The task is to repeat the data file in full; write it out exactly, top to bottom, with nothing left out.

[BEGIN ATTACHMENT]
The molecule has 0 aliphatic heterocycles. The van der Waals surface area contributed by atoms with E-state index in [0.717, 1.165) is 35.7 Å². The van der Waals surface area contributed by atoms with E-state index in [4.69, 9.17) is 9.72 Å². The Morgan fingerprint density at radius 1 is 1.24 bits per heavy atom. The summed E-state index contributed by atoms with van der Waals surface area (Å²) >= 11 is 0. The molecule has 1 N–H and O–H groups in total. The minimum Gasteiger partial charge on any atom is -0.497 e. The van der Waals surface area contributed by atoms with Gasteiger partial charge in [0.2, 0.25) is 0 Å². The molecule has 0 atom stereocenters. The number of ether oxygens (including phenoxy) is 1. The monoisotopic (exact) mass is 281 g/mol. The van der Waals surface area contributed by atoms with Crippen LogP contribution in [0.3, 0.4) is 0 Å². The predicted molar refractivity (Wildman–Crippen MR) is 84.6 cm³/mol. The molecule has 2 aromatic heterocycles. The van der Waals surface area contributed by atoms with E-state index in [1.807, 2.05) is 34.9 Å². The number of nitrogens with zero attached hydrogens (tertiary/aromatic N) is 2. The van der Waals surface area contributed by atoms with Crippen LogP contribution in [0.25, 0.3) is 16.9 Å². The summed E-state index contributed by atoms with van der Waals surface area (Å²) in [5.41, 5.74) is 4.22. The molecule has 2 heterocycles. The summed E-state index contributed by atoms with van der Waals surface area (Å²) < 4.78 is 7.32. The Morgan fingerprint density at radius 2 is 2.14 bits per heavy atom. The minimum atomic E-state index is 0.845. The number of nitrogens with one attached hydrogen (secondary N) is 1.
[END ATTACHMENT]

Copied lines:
The molecule has 0 aliphatic heterocycles. The van der Waals surface area contributed by atoms with E-state index in [0.717, 1.165) is 35.7 Å². The van der Waals surface area contributed by atoms with E-state index in [4.69, 9.17) is 9.72 Å². The Morgan fingerprint density at radius 1 is 1.24 bits per heavy atom. The summed E-state index contributed by atoms with van der Waals surface area (Å²) >= 11 is 0. The molecule has 1 N–H and O–H groups in total. The minimum Gasteiger partial charge on any atom is -0.497 e. The van der Waals surface area contributed by atoms with Gasteiger partial charge in [0.2, 0.25) is 0 Å². The molecule has 0 atom stereocenters. The number of ether oxygens (including phenoxy) is 1. The monoisotopic (exact) mass is 281 g/mol. The van der Waals surface area contributed by atoms with Crippen LogP contribution in [0.3, 0.4) is 0 Å². The predicted molar refractivity (Wildman–Crippen MR) is 84.6 cm³/mol. The molecule has 2 aromatic heterocycles. The van der Waals surface area contributed by atoms with E-state index in [1.807, 2.05) is 34.9 Å². The number of nitrogens with zero attached hydrogens (tertiary/aromatic N) is 2. The van der Waals surface area contributed by atoms with Crippen LogP contribution in [0.25, 0.3) is 16.9 Å². The summed E-state index contributed by atoms with van der Waals surface area (Å²) in [5.41, 5.74) is 4.22. The molecule has 2 heterocycles. The summed E-state index contributed by atoms with van der Waals surface area (Å²) < 4.78 is 7.32. The Morgan fingerprint density at radius 2 is 2.14 bits per heavy atom. The minimum atomic E-state index is 0.845. The number of nitrogens with one attached hydrogen (secondary N) is 1.